More than just a name. Never forgotten

Students and alumni from Marjory Stoneman Douglas High School, with parents and other Parkland residents demonstrate together in the March For Our Lives on March 24, 2018. Credit: rmackman via Wikimedia Commons

The Florida Department of Education went on Twitter to tell the world more about the 17 students and staff whose lives were cut short at the Marjory Stoneman Douglas High School massacre on Feb 14, 2018, in Parkland, in Broward County.

In a “Never Forgotten” montage, the Department shared something about each of the students and staffers, from their favorite music or dance move, to a good book and a picture of a cat. The department provided a photo for each of the students and staff.

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We remember Alyssa Alhadeff, who would want us to remember to get outside and play a sport we love.

We remember Martin Duque Anguiano, who would want us to watch a Star Wars film or try Mexican food.

We remember Nicholas Dworet, who would encourage us to go for a swim, or eat Oreos or sushi.

We remember Jaime Guttenberg, who would want us to break out our favorite dance move.

We remember Luke Hoyer, who would want us sink a 3-point basketball shot or eat some chicken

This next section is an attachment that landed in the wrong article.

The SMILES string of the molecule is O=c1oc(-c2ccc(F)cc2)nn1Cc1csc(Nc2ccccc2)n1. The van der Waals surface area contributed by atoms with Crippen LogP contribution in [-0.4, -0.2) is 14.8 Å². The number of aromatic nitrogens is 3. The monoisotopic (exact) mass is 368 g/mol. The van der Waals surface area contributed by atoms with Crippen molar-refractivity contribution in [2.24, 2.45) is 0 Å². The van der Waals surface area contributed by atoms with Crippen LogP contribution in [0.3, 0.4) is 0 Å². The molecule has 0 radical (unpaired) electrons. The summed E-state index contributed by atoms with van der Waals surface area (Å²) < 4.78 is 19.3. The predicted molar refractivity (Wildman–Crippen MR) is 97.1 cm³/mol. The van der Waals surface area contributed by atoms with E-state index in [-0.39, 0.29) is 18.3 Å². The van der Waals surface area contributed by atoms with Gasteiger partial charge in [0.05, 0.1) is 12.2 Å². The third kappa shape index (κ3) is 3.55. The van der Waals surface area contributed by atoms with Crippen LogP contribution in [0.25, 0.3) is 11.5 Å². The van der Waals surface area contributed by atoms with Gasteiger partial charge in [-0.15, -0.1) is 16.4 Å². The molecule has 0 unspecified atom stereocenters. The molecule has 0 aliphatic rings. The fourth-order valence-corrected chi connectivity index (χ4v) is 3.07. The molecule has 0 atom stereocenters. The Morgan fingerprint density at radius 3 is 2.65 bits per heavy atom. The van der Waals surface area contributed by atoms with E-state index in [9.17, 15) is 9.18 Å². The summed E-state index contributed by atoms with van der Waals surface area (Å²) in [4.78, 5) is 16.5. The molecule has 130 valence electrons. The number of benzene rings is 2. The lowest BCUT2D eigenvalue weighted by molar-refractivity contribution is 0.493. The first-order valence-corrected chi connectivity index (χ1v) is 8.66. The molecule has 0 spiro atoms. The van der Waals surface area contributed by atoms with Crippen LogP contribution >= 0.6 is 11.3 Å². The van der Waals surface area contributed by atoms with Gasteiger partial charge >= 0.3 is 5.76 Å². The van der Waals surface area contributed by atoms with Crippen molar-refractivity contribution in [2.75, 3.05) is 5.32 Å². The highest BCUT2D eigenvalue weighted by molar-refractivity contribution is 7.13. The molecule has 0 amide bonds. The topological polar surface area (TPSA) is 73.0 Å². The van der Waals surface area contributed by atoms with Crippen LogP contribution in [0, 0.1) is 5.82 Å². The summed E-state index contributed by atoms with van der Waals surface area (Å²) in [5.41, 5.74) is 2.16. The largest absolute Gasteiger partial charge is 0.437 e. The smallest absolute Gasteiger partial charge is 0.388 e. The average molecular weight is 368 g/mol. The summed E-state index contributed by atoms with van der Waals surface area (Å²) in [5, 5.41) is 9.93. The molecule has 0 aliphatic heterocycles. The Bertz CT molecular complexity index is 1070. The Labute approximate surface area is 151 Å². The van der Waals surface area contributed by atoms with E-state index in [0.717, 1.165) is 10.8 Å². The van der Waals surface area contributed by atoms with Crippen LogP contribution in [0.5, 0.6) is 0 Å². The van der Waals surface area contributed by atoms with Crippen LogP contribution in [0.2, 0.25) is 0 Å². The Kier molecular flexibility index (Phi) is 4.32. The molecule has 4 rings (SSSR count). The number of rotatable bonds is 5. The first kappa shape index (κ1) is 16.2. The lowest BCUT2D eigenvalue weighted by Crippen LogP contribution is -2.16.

We remember Cara Loughran, who would want us to watch a Disney film or practice a cultural dance.

We remember Gina Montalto, who would encourage us to create an artistic masterpiece.

We remember Joaquin Oliver, who would want us to jam out to our favorite music

We remember Alaina Petty, who would want us to wear purple or share a picture of our nation’s flag.

We remember Meadow Pollack, who would want us to wear pink or encourage us to set a fitness goal.

We remember Helena Ramsay, who would encourage us to read a good book or share a picture of our cat.

We remember Alex Schachter, who would want us to play an instrument or drink a smoothie.

We remember Carmen Schentrup, who would want us to dress fashionable or learn something new.

We remember Peter Wang, who would want us to play a video game or watch anime.


We remember Scott Beigel, who would remind us to challenge ourselves and go for a run.

We remember Coach Aaron Feis, who would challenge us to perform a random act of kindness.

We remember Chris Hixon, who would encourage us to volunteer in our community or snack on some M&Ms.

Diane Rado
Diane Rado has covered state and local government and public schools in six states over some 30 years, focusing on policy and investigative stories as well as legislative and political reporting. She spent most of her career at the St. Petersburg (Tampa Bay) Times and the Chicago Tribune. She has a master’s degree in journalism from Northwestern University and did a fellowship in education reform at the University of Michigan in 1999-2000. She is married to a journalist and has three adult children.